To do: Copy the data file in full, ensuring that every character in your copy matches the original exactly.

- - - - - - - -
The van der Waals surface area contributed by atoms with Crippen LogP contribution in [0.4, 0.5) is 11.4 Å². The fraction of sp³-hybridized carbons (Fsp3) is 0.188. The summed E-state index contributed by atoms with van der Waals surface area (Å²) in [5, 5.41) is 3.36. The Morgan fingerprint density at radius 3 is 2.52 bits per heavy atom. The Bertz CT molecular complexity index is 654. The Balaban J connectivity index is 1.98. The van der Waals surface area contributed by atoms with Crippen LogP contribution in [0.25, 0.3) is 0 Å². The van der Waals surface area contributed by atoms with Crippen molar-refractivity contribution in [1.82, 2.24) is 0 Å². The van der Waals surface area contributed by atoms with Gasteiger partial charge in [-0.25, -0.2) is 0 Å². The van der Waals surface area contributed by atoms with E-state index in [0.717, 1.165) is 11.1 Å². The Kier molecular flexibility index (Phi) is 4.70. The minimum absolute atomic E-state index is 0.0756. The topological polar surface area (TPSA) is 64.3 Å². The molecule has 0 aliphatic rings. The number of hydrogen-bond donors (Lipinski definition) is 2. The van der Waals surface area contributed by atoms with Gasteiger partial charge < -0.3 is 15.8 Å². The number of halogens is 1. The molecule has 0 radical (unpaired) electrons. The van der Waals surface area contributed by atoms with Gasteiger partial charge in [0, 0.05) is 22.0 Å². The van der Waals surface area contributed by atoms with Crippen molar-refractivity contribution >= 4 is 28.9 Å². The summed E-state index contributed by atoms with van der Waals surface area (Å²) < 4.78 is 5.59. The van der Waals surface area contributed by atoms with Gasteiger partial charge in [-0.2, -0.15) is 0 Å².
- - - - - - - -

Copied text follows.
The van der Waals surface area contributed by atoms with Crippen LogP contribution in [0.4, 0.5) is 11.4 Å². The fraction of sp³-hybridized carbons (Fsp3) is 0.188. The summed E-state index contributed by atoms with van der Waals surface area (Å²) in [5, 5.41) is 3.36. The Morgan fingerprint density at radius 3 is 2.52 bits per heavy atom. The Bertz CT molecular complexity index is 654. The Balaban J connectivity index is 1.98. The van der Waals surface area contributed by atoms with Crippen LogP contribution in [0.25, 0.3) is 0 Å². The van der Waals surface area contributed by atoms with Crippen molar-refractivity contribution in [1.82, 2.24) is 0 Å². The van der Waals surface area contributed by atoms with Gasteiger partial charge in [-0.25, -0.2) is 0 Å². The van der Waals surface area contributed by atoms with E-state index in [0.717, 1.165) is 11.1 Å². The Kier molecular flexibility index (Phi) is 4.70. The minimum absolute atomic E-state index is 0.0756. The topological polar surface area (TPSA) is 64.3 Å². The molecule has 0 aliphatic rings. The number of hydrogen-bond donors (Lipinski definition) is 2. The van der Waals surface area contributed by atoms with Gasteiger partial charge < -0.3 is 15.8 Å². The number of halogens is 1. The molecule has 0 radical (unpaired) electrons. The van der Waals surface area contributed by atoms with Gasteiger partial charge in [0, 0.05) is 22.0 Å². The van der Waals surface area contributed by atoms with Crippen molar-refractivity contribution >= 4 is 28.9 Å². The summed E-state index contributed by atoms with van der Waals surface area (Å²) < 4.78 is 5.59. The van der Waals surface area contributed by atoms with Gasteiger partial charge in [-0.2, -0.15) is 0 Å².